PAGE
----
Australia-India, the classic rivalry: Here are 5 memorable Test clashes
Australia and India have been playing Test cricket against each other since 1947, some of the most competitive clashes have come since they began contesting the Border-Gavaskar Trophy - named after the first two batsmen to pass 10,000 runs - in the 1996-97 season. Here is list of five memorable Tests.
Tendulkar conquers Warne in Chennai
Sachin Tendulkar and spin king Shane Warne had many epic battles. But in 1998 at the Chidambaram Stadium, Chennai, Warne drew first blood by having the batting master caught for four in the slips, then he ran through the middle order to restrict India to 257 in their first innings. In reply, Australia made 328, helped by Ian Healy's 90.
This set the stage for Warne v Tendulkar round two, and it was the batsman who came out on top on a dusty, spin-friendly wicket. He produced one of his most dazzling innings, taking apart Warne and fellow spinner Gavin Robertson in a magnificent unbeaten 155 from 191 balls that changed the course of the match.
India declared and set Australia 348 to win, and they were bundled out for just 168 on the final day with Tendulkar, not surprisingly, named man-of-the-match.
Laxman leads epic Kolkata fightback
The second Test at Eden Gardens, Kolkata, in 2001 was all about one of India's greatest comebacks, and is regarded among the most exciting matches of all time. After Australia posted a big total of 445, with Matthew Hayden making 97 and Steve Waugh 110, their bowling attack led by Glenn McGrath skittled the home side for 171.
The follow-on was enforced with India in real danger of going 2-0 down in the series before VVS Laxman (281) and Rahul Dravid (180) knuckled down in a memorable and gritty 376-run stand for the fifth wicket as India made 657 for 7 before declaring.
Australia were left with a victory target of 384, but six wickets from Harbhajan Singh steered India to an unlikely 171-run win.
Ponting Adelaide epic in vain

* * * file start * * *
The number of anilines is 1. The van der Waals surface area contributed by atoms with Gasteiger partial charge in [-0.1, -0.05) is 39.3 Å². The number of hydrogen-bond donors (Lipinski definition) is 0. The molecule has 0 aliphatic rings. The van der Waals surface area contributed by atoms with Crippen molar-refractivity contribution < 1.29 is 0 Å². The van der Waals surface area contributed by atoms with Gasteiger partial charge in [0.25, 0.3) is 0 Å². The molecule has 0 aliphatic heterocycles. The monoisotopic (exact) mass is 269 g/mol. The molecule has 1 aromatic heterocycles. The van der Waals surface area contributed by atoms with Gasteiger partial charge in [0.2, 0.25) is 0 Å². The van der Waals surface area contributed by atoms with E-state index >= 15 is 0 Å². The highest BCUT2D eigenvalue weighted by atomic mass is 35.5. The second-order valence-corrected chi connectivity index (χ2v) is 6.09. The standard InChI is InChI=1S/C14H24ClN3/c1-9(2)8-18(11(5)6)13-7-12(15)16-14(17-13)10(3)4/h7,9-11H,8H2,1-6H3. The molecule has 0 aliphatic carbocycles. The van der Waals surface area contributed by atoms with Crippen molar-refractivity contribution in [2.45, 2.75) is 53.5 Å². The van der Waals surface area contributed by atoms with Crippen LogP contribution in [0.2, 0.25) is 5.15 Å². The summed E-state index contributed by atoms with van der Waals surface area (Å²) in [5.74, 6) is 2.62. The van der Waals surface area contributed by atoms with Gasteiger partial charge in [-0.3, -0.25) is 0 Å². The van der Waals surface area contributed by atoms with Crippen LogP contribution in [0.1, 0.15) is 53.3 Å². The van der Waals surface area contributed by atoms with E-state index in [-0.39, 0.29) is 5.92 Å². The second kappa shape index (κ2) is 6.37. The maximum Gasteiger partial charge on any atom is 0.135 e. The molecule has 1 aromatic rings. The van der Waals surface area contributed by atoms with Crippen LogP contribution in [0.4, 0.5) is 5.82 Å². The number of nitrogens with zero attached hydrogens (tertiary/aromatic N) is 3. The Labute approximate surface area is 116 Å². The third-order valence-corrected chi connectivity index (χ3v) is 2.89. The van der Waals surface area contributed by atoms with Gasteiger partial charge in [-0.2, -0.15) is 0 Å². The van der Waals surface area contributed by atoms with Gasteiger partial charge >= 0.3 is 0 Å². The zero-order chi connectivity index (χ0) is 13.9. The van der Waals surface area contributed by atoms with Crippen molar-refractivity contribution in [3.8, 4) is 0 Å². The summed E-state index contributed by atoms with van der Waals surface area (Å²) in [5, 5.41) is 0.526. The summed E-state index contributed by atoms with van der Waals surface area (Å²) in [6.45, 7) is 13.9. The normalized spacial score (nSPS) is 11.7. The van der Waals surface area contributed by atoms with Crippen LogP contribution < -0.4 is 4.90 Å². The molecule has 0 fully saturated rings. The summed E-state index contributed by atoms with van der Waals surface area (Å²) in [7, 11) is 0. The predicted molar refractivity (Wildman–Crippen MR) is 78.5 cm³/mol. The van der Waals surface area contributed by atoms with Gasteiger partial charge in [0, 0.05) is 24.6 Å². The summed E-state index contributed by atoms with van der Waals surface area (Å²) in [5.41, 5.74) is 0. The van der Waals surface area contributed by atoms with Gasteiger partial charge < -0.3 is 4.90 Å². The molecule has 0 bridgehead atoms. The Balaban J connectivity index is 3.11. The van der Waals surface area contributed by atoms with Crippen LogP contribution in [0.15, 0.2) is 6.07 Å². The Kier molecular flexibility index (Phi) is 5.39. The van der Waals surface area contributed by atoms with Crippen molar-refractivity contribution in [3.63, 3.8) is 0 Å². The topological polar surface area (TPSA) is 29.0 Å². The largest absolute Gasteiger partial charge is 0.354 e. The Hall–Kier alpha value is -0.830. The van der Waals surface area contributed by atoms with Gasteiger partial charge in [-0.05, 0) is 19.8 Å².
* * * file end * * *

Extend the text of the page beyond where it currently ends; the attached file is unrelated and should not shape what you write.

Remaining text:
After winning the toss, Australian skipper Ricky Ponting was at his untouchable best in the second Test in 2003, stroking a majestic 242 with Justin Langer (58) and Simon Katich (75) supporting as the home team reached a huge 556 all out.
Not to be outdone, a stubborn Rahul Dravid stuck around for 446 balls in compiling a patient 233 with VVS Laxman ably backing him with 148 as India reached 523.
Ajit Agarkar took 6-41 as the hosts struggled to 196 in their second innings and it was all about Dravid again in the 230-run chase. He once more stepped up after the openers were out to top score with 72 and guide India to a battling four-wicket win.
'Monkeygate' scandal at Sydney in
Perhaps the most controversial, and spiteful Test played between the two nations, the 2008 Sydney encounter was dubbed the "Monkeygate" affair, marred by wrong umpiring decisions and accusations of poor sportsmanship.
Ricky Ponting's men won by 122 runs for a record-breaking 16th consecutive Test victory with just seven balls remaining in a breathless finish after part-time spinner Michael Clarke took three wickets in five deliveries.
But it is infamously remembered for Harbhajan Singh being charged with racial abuse and banned for three Tests for allegedly calling Andrew Symonds -- who has West Indian ancestory -- a "monkey" during the third day's play.
The row saw the India threaten to pull out of the tour and on appeal the ban was lifted and the charge downgraded to abusive language, leaving relations between the teams tense.
Spinners rule in Bangalore
Australia took a 1-0 lead into this fiery Bangalore Test last year and when Nathan Lyon took 8-50 to bamboozle the Indian batsmen for 189, it looked like the tourists would go 2-0 up.
But in a bad-tempered few days, Ravi Jadeja picked up 6-63 to ensure the tourists led by just 87. A stylish 92 from Cheteshwar Pujara coupled with six wickets for Josh Hazlewood then saw India all out for 274 to set Australia 188 to win.
They crumbled for 112 with Ravi Ashwin becoming the fourth bowler to claim six wickets -- the first time this had happened in Test history.
But the landmark was overshadowed by Virat Kohli accusing Australia of consulting their dressing room over DRS decisions from the field. Asked whether Australia cheated, a fired-up Kohli said: "I didn't say that, you did."